The future for HTML5 is hybrid native mobile apps

How should we now approach the debate circling the use of native mobile application software development versus the benefits offered by concentrating on apps developed for the mobile web using HTML5?

Although Mark Zuckerberg thinks that “betting completely” on HTML5 is a bad choice to make despite the fact that his company had done so in the past, not everything the Facebook founder touches turns to gold.

HTML5 is popular with software application programmers due to its “familiar” use of HTML, JavaScript and CSS.


The goal here is the creation of the so-called “consistent user experience” across all devices in any usage scenario.

HTML5 also benefits from its easier (than old HTML) methods for updating web applications that do not require users to download or install physical updates to their machines; as we might consider normal with a “native” app that is installed directly onto a user’s smartphone, tablet or indeed any other device.

While native apps will typically run in more offline scenarios with no Internet connection, the porting of this software across multiple devices and platforms is the painstaking part of the equation which, in general terms, can be circumvented by use of an HTML5 app via a browser.

But HTML5 has also been called out for its limitations.

Interdependencies, nuances and fragmentation issues

Is it a consistent user experience in all use cases via a browser? No not quite, HTML5 apps can render and perform differently depending on the browser and the device platform being used; there are just too many application interdependencies, nuances and fragmentation issues for the seamless “same app anywhere” Holy Grail to be there – not quite yet anyway.

HTML5 has also been criticised for having weaker and less intuitive User Interfaces (UIs) for some application deployments than native apps.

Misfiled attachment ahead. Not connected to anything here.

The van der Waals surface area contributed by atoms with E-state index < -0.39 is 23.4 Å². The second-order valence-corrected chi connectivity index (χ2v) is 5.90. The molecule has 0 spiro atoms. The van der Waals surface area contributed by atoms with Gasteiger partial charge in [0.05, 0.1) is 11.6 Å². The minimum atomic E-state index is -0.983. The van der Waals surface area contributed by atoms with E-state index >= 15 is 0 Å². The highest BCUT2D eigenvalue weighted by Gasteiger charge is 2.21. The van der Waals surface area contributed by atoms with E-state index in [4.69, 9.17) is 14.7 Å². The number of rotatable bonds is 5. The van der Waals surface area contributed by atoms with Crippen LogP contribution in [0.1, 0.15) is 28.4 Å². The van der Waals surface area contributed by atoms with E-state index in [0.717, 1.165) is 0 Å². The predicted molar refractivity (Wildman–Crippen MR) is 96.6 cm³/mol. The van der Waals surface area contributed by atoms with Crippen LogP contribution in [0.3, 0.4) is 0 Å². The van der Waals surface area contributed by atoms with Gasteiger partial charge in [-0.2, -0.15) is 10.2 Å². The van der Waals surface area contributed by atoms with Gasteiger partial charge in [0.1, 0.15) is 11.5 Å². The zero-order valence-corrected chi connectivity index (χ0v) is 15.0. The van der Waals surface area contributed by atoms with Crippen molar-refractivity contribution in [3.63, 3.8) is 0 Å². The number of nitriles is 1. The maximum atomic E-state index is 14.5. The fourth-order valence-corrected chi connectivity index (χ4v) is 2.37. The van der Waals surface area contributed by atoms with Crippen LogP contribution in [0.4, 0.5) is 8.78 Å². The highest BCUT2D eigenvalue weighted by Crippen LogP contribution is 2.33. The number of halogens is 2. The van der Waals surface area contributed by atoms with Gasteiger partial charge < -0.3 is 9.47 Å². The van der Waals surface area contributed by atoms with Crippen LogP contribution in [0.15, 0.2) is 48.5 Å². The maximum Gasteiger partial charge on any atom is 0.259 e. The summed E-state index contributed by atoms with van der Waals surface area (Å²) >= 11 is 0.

There has also been developer consternation over missing HTML5 APIs and the suggestion that it is sometimes more difficult to route monetising advertisement streams onto HTML5 sites than it is to target older HTML ones.

In fact, HTML5 has even been criticised for not having the required level of DRM (Digital Rights Management) that it really needs to be able to serve all the multimedia services that it needs to.

Support for background processing functionality and the overall security of its data storage capabilities have also been questioned.

If you consider the basic laws of physics, HTML5 application execution is (at this stage) also logically going to lag behind native app execution functions that plug into core components of the device by virtue of proximity such as the camera, accelerometer, gyroscope, GPS system, microphone and calendar etc.

The thing to remember here at the still comparatively early and still formative stage is that it’s not a complete “native or HTML5 only trade off” situation i.e. it is possible to developer native apps with a portion of HTML5 web-centric connectivity such they benefit from some a layer of extra connectivity.

Think of it as a hybrid app approach where elements of native code are presented in an HTML5 wrapper.

This debate has only just begun.